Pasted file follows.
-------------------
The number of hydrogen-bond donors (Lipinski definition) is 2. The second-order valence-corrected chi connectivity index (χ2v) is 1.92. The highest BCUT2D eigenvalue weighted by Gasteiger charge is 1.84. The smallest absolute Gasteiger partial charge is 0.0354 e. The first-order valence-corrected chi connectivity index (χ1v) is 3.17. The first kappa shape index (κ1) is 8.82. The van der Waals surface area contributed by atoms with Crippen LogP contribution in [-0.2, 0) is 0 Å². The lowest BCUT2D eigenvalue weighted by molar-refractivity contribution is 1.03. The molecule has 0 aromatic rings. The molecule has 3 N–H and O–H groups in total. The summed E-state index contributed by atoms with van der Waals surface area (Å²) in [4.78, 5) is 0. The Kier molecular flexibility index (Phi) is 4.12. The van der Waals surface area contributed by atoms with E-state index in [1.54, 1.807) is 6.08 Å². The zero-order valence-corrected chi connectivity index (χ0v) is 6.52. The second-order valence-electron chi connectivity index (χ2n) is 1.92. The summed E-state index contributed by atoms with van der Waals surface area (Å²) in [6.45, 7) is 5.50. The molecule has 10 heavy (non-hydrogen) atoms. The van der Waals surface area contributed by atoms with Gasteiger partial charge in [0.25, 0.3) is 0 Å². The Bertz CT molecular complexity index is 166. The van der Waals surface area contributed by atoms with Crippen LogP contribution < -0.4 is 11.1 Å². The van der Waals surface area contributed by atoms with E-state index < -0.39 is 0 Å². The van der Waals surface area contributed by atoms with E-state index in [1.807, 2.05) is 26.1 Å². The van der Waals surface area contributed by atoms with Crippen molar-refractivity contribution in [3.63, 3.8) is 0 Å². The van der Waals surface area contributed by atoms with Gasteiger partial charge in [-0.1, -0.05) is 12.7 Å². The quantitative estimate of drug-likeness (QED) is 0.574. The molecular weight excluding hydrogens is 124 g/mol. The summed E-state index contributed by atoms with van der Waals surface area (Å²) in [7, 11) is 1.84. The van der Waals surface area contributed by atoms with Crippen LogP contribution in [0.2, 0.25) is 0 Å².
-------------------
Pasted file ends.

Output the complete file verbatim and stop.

The number of hydrogen-bond donors (Lipinski definition) is 2. The second-order valence-corrected chi connectivity index (χ2v) is 1.92. The highest BCUT2D eigenvalue weighted by Gasteiger charge is 1.84. The smallest absolute Gasteiger partial charge is 0.0354 e. The first-order valence-corrected chi connectivity index (χ1v) is 3.17. The first kappa shape index (κ1) is 8.82. The van der Waals surface area contributed by atoms with Crippen LogP contribution in [-0.2, 0) is 0 Å². The lowest BCUT2D eigenvalue weighted by molar-refractivity contribution is 1.03. The molecule has 0 aromatic rings. The molecule has 3 N–H and O–H groups in total. The summed E-state index contributed by atoms with van der Waals surface area (Å²) in [4.78, 5) is 0. The Kier molecular flexibility index (Phi) is 4.12. The van der Waals surface area contributed by atoms with E-state index in [1.54, 1.807) is 6.08 Å². The zero-order valence-corrected chi connectivity index (χ0v) is 6.52. The second-order valence-electron chi connectivity index (χ2n) is 1.92. The summed E-state index contributed by atoms with van der Waals surface area (Å²) in [6.45, 7) is 5.50. The molecule has 10 heavy (non-hydrogen) atoms. The van der Waals surface area contributed by atoms with Gasteiger partial charge in [0.25, 0.3) is 0 Å². The Bertz CT molecular complexity index is 166. The van der Waals surface area contributed by atoms with Crippen LogP contribution < -0.4 is 11.1 Å². The van der Waals surface area contributed by atoms with E-state index < -0.39 is 0 Å². The van der Waals surface area contributed by atoms with E-state index in [1.807, 2.05) is 26.1 Å². The van der Waals surface area contributed by atoms with Crippen molar-refractivity contribution in [3.63, 3.8) is 0 Å². The van der Waals surface area contributed by atoms with Gasteiger partial charge in [-0.1, -0.05) is 12.7 Å². The quantitative estimate of drug-likeness (QED) is 0.574. The molecular weight excluding hydrogens is 124 g/mol. The summed E-state index contributed by atoms with van der Waals surface area (Å²) in [7, 11) is 1.84. The van der Waals surface area contributed by atoms with Crippen LogP contribution in [0.2, 0.25) is 0 Å².